Jeffrey Dean Morgan is brilliant. The setup was contrived, but this scene justifies every meh episode and errant direction. Negan paces in front of our beloved characters and tells them they now work for him, but there’s a but: they have to pay a price, and that price is one of their lives.
We knew this was coming. We dreaded it, but we were prepared to grieve. As Negan literally plays “eenie meenie” to choose his victim, the tension builds until we are served a first-person point of view through the chosen victim’s eyes. Negan winds up. And he takes payment in full. The screen fades to black, and we hear the wooden bat shatter skull.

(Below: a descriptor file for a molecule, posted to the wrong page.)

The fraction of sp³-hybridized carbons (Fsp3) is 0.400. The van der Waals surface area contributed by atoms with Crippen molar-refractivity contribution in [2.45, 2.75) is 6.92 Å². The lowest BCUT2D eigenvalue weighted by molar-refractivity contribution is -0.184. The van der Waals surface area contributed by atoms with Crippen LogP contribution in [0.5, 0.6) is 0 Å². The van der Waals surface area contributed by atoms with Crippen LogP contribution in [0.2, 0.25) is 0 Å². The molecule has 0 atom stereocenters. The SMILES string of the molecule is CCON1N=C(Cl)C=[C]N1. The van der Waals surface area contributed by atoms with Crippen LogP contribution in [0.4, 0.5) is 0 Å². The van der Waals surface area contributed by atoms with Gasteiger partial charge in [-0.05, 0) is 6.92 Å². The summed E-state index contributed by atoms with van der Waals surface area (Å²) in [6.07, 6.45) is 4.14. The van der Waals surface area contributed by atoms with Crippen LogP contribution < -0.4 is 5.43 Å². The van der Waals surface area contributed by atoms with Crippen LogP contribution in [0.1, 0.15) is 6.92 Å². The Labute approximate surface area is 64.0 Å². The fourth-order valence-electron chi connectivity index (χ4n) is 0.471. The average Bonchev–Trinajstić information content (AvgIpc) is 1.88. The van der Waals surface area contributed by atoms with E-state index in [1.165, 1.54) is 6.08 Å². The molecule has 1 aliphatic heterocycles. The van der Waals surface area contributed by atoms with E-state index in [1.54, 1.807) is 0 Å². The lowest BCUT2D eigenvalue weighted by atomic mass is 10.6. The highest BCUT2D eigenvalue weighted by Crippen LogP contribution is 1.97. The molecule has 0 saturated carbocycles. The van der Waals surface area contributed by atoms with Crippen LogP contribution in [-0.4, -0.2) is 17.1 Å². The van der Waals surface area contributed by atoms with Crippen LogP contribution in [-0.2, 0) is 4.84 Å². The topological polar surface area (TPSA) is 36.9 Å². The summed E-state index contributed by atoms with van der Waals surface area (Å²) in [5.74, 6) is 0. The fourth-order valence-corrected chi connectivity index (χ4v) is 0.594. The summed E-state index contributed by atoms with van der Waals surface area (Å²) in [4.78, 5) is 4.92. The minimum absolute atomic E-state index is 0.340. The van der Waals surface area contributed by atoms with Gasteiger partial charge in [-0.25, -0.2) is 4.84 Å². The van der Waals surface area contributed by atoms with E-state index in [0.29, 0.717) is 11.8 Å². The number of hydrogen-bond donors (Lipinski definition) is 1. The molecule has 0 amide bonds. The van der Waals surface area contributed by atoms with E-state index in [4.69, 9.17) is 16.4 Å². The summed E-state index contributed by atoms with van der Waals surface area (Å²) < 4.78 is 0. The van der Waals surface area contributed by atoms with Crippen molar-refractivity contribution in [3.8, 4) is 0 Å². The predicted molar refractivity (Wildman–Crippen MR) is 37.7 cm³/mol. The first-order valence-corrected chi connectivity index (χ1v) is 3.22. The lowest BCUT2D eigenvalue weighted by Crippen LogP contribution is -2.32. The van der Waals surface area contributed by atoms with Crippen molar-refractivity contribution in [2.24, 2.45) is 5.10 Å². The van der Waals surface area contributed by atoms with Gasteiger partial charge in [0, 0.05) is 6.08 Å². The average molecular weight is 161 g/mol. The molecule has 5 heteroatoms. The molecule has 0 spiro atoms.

Why it didn’t work
Because we knew it was coming, and everyone involved (including the material, which telegraphed all of this) told us as much.
I’ve been talking about this all week, so forgive me if this comes across a bit convoluted. The finale angered me as a viewer, and I believe that was not the intention. I went into the episode prepared to lose a character I loved, to feel that loss, and then have six months to grieve. Instead, I finished the episode knowing no more than when I went in, and the event became an exercise in gratuitous disturbing violence.
Generally speaking, as a writer, I think it’s good to subvert expectations, but not when it leads to disappointment. I think that only causes people to become less invested. When a reader or viewer is surprised in a way that is fulfilling and satisfying, that’s the ideal. When a reader or viewer is surprised in a way that feels like denial and rejection, that’s a turnoff.